Welcome back, ladies and gentlemen, to another week of Agent Carter being on our TVs and another opportunity for us to talk about it. After a pretty upbeat premiere that otherwise promised good things, our third episode puts us right in the thick of it with communist plots, general mad science and powerful women.
Lets break it down:
1. The Arena Club
This episode we get a better look at the Arena Club, the hang out for the Council of Nine as seen in the premiere, and, well, they certainly didn’t skimp out on the overt sexism this season, did they? Obviously it’s on purpose putting a literal boys club in a show that stars a feminist icon like Hayley Attwell, but the show not even trying to hide there metaphors is certainly hit or miss.
Also of note is the Arena Club’s whole “we run the world” thing, as they decide what happens in all the ruling powers. This is obviously a foreshadow to the Arena Club being HYDRA, even though, according to the people who monitor these sort of things much closer than I do, The A symbol that matches the one from the Ancient HYDRA logo introduced in SHIELD Season 3 is not an implication that the Council is connected to HYDRA explicitly. Still: while HYDRA does technically formally exist at this point (we’re past World War II in the MCU timeline), it will be interesting to see how the Club grows this season to clue us into what’s happening in SHIELD.
2. The Many Faces of Whitney Frost
While she’s not quite Madame Masque just yet (we’re getting there), I like how the show is slowly developing Whitney Frost into becoming a formidable villain. It’s obvious she’s not quite a great person, but in the premiere we only got flashes of how she uses her intelligence to manipulate those around her; this episode saw her interacting with Peggy, that one Sklar brother and her husband in such diametrically different ways as to show how she controls those around her, and we’re definitely getting a good idea of the metaphorical masks she wears (before, I presume, she gets an actual mask). That she’s, you know, an actress is also wonderfully on the nose for this role.
Oh, and what about the whole Zero Matter murder bit? They’re making Madame Masque more mystical in the comics; makes sense that she’d have a power in the show that seemingly relates to mystic energy that will be relevant to Doctor Strange as well.
3. “Never Say Howard Stark Didn’t Get Behind the Suffragettes”
This episode brought Dominic Cooper back as Howard Stark, and boy oh boy do I like Cooper as a loud and unapologetically brash playboy genius is a great match for the role Robert Downey Jr defined, as far as legacies go. The line I quoted above was particularly humorous given the context of the scene, but I also really enjoyed Howard Stark’s Kid Colt film (a nice easter egg) and his frantic nature when he stops sleeping, starts over drinking coffee and science-ing out all over the place. Cooper was a highlight bit player in the last season and this season has a good reason to use him a lot more; we’ll see how it plays out over the rest of the season, and how much more Stark will embody the perfect deus ex machine when needed.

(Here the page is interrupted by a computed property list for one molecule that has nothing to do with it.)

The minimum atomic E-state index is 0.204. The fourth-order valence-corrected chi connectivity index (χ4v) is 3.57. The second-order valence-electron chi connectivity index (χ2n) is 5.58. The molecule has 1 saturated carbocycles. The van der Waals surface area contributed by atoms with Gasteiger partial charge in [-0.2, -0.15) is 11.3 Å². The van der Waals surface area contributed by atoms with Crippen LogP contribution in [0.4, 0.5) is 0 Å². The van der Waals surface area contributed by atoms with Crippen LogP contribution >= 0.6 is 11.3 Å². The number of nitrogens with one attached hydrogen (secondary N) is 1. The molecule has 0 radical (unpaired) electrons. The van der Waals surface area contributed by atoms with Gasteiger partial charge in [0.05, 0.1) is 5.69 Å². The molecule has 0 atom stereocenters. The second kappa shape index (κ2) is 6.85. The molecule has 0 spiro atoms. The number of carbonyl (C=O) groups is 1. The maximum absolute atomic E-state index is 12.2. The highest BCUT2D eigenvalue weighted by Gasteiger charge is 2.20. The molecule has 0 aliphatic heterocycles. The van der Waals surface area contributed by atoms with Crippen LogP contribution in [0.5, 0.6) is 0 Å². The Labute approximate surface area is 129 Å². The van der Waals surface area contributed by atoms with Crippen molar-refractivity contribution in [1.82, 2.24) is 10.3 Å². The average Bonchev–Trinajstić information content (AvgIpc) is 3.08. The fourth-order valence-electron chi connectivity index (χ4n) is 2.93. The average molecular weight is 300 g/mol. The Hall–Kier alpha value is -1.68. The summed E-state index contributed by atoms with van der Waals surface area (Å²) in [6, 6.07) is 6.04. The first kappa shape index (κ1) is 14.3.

Last night’s episode revealed that Professor Wilkes did in fact manage to somewhat survive the explosion at the lab, though he’s somewhat non-corporeal at the moment. It also revealed that Wilkes is that Jason Wilkes from that one obscure Marvel comic you didn’t know about without Googling it, either. I’m personally glad that Wilkes is still around; I liked him as a character in the first couple episodes because he seemed particularly hard to pin down; if everyone on this show is here to fill an obvious archetype or genre trope, Wilkes is the one outlier; he obviously has some romantic entanglements with Peggy, but he’s also a smart and earnest character on his own. The only immediately likable new member of the cast, it’ll be interesting to see if his whole apparition-like status offers up a particular role for him to play down the line, or if his storyline will be limited to being Peggy’s scientific damsel in distress.Continued below
The whole explanation behind how they could bring Wilkes back was total madcap sci-fi, as well — and I kinda loved it.
5. Dammit, Sad Michael Murray
Oh, Jack Thompson. You’ll never not be a complete fuck-up, will you? Between constantly putting down Peggy Carter and now otherwise giving Vernon Masters and the Council everything they need to further control the world, you are literally the worst.
You have to give it up to Murray, though. All things considered he’s playing the role perfectly; it’s really easy to dislike him. And, sure, they have to have a character that makes all the wrong decisions on the show in order for us to watch Peggy overcome a greater enemy, it’s also kind of nice to see Murray play a character otherwise so supremely smug. While his inevitable downfall is coming, and with it probably some big “mea culpa” moment to Peggy, it’s going to be interesting to view the actions of the Club and the Council through his eyes as a modern day metaphor: he’s going about it the wrong way, but Thompson believes what he’s doing is right. He’s allowing himself to be manipulated by his own patriotism.
Again: the show is not subtle.